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Re: SSN Use

I agree with Dean Blobaum,

I was a victim of a variation of true-name fraud called account-takeover
fraud.  Somehow a bad guy apparently got a copy of my credit report and
simply contacted my bank and credit card companies and moved my accounts
to a new address, a mail drop.  By accident I discovered it before any
damage was done.  I cancelled all cards and accounts.  Three months
later several of the new accounts were moved to a new fraudulent mail
drop.  Only $1,000.00 was stolen from American Express. All new
accounts were set up again!  Eight months later the IRS (the tax
authorities) inquired why I filed two returns.  The scam masters milked
a tax preparation service for a bit more ill gotten gain.  

In the US at least, the social security number can help a bad guy get
access to personal information that can damage a person. 

Dan Jordan
Touro Law Center
Huntington, New York

Dean Blobaum wrote:
> At 11:15 AM 11/6/97 -0500, Peter Boyce wrote:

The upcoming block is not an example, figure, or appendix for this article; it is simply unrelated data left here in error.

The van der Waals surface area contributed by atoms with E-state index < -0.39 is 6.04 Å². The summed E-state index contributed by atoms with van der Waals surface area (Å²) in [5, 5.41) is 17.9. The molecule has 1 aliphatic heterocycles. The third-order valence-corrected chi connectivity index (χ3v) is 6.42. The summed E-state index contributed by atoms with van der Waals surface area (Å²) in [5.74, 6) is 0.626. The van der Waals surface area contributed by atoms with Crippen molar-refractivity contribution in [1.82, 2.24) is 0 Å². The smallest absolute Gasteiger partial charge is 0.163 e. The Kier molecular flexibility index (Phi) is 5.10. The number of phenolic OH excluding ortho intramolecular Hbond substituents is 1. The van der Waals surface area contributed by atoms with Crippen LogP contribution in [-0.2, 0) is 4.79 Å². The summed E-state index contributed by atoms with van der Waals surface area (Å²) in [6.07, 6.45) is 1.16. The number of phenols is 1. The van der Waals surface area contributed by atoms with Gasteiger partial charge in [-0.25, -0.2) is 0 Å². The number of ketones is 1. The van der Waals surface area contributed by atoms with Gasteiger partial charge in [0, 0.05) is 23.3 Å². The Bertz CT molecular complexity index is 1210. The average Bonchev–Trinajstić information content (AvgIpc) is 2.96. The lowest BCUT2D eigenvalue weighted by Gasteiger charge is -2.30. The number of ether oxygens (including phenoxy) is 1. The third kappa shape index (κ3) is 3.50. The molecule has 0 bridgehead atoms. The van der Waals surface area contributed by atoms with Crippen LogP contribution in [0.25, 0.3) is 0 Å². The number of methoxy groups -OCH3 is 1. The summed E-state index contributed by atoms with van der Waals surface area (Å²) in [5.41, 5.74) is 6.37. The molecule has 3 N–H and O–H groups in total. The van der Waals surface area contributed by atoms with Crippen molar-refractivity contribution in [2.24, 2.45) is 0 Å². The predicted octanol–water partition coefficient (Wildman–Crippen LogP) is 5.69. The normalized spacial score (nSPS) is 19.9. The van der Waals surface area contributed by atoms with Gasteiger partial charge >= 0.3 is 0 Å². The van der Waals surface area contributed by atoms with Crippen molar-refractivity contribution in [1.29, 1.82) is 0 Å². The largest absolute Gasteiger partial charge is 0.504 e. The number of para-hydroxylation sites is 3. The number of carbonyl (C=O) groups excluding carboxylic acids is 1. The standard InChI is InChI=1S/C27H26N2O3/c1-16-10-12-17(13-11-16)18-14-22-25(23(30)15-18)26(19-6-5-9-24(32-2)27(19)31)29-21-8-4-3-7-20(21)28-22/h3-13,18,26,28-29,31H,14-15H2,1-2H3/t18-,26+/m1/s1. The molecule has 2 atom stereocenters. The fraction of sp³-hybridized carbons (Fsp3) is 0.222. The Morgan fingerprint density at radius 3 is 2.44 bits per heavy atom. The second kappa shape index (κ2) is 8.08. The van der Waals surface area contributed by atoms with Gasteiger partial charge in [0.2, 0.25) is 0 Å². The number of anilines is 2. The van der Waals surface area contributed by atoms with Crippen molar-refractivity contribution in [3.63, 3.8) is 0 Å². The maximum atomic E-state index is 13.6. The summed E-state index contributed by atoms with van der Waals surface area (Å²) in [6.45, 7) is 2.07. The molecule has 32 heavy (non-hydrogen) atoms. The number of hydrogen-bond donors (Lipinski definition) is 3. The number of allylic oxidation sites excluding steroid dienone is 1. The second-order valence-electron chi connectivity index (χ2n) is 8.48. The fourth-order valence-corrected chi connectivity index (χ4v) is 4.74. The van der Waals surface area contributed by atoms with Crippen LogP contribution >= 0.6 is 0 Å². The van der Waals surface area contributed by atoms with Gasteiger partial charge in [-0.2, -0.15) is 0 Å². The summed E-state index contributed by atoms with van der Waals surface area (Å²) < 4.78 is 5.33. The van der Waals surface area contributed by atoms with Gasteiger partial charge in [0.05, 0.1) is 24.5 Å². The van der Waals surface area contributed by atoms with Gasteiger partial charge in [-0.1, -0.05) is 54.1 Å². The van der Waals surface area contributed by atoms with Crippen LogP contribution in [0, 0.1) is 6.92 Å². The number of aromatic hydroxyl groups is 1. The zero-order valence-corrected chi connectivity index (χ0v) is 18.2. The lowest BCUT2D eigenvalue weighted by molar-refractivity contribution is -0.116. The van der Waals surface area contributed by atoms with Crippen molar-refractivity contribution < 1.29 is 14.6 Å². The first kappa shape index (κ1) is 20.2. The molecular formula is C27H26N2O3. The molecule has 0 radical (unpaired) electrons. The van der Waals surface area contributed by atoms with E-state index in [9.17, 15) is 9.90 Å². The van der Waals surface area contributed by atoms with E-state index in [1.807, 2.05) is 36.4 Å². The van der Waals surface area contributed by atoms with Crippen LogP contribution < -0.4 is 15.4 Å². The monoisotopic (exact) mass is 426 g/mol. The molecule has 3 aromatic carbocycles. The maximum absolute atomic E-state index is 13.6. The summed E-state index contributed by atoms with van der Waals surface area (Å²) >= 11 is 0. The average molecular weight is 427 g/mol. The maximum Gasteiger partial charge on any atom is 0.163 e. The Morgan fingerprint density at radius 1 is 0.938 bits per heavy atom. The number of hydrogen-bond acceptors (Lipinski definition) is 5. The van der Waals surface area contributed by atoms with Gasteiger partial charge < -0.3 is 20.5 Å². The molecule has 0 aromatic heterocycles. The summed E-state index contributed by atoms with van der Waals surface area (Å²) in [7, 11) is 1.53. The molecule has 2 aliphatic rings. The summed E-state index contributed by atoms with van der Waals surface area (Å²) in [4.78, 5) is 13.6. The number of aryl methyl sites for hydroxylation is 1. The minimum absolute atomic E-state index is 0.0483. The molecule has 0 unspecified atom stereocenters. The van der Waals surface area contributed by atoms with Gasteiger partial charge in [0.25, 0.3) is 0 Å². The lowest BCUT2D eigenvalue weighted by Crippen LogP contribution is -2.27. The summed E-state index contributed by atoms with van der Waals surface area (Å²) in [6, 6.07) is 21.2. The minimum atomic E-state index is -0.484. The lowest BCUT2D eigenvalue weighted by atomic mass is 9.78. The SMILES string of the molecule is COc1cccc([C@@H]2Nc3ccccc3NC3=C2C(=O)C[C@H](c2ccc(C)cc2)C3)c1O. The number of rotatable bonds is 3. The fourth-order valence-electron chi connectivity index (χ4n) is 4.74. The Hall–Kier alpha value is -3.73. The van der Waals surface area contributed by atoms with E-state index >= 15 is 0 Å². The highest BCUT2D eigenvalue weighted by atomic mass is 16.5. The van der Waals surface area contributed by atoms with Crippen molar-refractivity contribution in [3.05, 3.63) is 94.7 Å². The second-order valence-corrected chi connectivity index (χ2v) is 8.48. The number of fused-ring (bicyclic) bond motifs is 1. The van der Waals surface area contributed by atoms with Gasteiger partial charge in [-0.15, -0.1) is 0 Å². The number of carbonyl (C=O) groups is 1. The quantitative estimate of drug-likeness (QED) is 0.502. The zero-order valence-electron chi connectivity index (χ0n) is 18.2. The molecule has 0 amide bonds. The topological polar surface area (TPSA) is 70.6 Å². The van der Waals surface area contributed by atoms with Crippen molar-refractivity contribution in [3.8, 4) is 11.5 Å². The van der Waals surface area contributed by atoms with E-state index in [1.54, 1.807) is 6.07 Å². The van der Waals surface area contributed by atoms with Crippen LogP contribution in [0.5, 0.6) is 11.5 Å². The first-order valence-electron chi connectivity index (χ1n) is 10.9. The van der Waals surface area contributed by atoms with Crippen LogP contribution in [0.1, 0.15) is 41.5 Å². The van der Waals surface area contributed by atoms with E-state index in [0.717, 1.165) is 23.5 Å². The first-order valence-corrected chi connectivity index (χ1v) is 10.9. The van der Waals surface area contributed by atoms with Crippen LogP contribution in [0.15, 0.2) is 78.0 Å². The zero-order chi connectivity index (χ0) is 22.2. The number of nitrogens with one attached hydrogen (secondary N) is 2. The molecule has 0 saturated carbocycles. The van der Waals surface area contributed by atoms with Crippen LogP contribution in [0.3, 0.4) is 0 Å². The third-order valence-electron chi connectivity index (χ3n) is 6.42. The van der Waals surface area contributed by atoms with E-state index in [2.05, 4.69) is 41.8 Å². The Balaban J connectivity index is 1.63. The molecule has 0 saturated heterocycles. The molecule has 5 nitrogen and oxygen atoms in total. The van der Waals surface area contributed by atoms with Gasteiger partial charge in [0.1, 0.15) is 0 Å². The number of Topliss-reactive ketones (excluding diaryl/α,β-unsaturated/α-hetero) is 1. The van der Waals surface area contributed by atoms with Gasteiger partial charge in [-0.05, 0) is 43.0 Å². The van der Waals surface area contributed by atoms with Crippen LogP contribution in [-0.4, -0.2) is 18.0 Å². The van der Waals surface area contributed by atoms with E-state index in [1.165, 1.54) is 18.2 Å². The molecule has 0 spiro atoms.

> >This is getting even farther afield, but I wonder how many states use
> >the SSN as the driver's license number.  I know the District of
> >Clumbia does.  And, for all I know, they sell the lists to
> >marketers...
> >
> >I have always worried about the SSN being on my license.  I guess the risk
> >of theft is actually small. It is similar to sending credit card numbers
> >actually had a problem is small, but the perception of risk as perceived by
> >the public is enormous.
> >
> >Still, the privacy issue is an important matter.
> No way. It is NOT similar to the theft of a credit card.  You can be the
> victim of what is called true-name fraud. Starting with your SSN and your
> name a thief can open numerous credit accounts in your name, run up the
> charges, bail out to a personal finance company to consolidate all that
> debt--all in your name--in your identity--and then skip out on the
> consolidated loan.  Will you end up paying any of this?  Probably not.
> You won't even know it's happening because the thief hasn't used your real
> address.  You'll find out when you try to get credit yourself.  Then it
> will cost you myriad letters and phone calls to all the credit bureaus,
> and numerous letters of explanation to the bank, credit card company, or
> whomever you're seeking credit from.  Basically make your financial life
> hell, maybe for a few years.  Got to meet a closing deadline on that house
> of your dreams, or lose it?  Guess what.
> Not a small problem.  Privacy is not the issue, security is.
> -------------------------------------------------
> Dean Blobaum
> The University of Chicago Press
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